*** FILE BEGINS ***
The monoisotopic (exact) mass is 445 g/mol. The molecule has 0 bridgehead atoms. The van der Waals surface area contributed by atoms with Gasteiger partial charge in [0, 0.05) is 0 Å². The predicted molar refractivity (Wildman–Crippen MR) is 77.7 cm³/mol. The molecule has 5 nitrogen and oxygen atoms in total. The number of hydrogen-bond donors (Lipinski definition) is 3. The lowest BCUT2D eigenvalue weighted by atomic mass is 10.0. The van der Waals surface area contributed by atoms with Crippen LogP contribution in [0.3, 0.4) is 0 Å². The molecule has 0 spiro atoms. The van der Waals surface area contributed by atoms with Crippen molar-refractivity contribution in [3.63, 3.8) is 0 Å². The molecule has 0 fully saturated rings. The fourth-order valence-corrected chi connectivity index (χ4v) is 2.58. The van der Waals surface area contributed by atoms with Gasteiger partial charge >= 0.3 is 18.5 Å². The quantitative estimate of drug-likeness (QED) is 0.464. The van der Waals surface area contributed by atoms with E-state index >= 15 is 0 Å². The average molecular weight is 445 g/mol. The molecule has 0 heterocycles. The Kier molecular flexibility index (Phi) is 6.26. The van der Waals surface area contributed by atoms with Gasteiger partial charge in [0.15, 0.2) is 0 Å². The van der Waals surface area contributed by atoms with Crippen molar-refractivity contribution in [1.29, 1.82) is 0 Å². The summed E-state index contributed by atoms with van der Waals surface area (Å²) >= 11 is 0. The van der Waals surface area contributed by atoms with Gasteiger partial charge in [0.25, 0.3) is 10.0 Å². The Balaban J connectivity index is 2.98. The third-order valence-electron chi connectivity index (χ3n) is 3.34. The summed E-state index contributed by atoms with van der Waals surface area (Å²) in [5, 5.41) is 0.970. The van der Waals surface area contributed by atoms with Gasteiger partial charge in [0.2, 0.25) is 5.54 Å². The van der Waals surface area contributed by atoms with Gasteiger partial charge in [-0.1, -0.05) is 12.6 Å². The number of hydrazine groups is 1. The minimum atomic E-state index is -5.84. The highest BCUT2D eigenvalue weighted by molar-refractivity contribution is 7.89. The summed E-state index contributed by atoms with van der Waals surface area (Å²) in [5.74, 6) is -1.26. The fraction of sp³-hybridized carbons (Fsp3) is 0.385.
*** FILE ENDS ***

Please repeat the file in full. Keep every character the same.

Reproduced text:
The monoisotopic (exact) mass is 445 g/mol. The molecule has 0 bridgehead atoms. The van der Waals surface area contributed by atoms with Gasteiger partial charge in [0, 0.05) is 0 Å². The predicted molar refractivity (Wildman–Crippen MR) is 77.7 cm³/mol. The molecule has 5 nitrogen and oxygen atoms in total. The number of hydrogen-bond donors (Lipinski definition) is 3. The lowest BCUT2D eigenvalue weighted by atomic mass is 10.0. The van der Waals surface area contributed by atoms with Crippen LogP contribution in [0.3, 0.4) is 0 Å². The molecule has 0 spiro atoms. The van der Waals surface area contributed by atoms with Crippen molar-refractivity contribution in [3.63, 3.8) is 0 Å². The molecule has 0 fully saturated rings. The fourth-order valence-corrected chi connectivity index (χ4v) is 2.58. The van der Waals surface area contributed by atoms with Gasteiger partial charge >= 0.3 is 18.5 Å². The quantitative estimate of drug-likeness (QED) is 0.464. The van der Waals surface area contributed by atoms with E-state index >= 15 is 0 Å². The average molecular weight is 445 g/mol. The molecule has 0 heterocycles. The Kier molecular flexibility index (Phi) is 6.26. The van der Waals surface area contributed by atoms with Gasteiger partial charge in [0.15, 0.2) is 0 Å². The van der Waals surface area contributed by atoms with Crippen molar-refractivity contribution in [1.29, 1.82) is 0 Å². The summed E-state index contributed by atoms with van der Waals surface area (Å²) >= 11 is 0. The van der Waals surface area contributed by atoms with Gasteiger partial charge in [0.25, 0.3) is 10.0 Å². The Balaban J connectivity index is 2.98. The third-order valence-electron chi connectivity index (χ3n) is 3.34. The summed E-state index contributed by atoms with van der Waals surface area (Å²) in [5, 5.41) is 0.970. The van der Waals surface area contributed by atoms with Gasteiger partial charge in [0.2, 0.25) is 5.54 Å². The van der Waals surface area contributed by atoms with Gasteiger partial charge in [-0.1, -0.05) is 12.6 Å². The number of hydrazine groups is 1. The minimum atomic E-state index is -5.84. The highest BCUT2D eigenvalue weighted by molar-refractivity contribution is 7.89. The summed E-state index contributed by atoms with van der Waals surface area (Å²) in [5.74, 6) is -1.26. The fraction of sp³-hybridized carbons (Fsp3) is 0.385.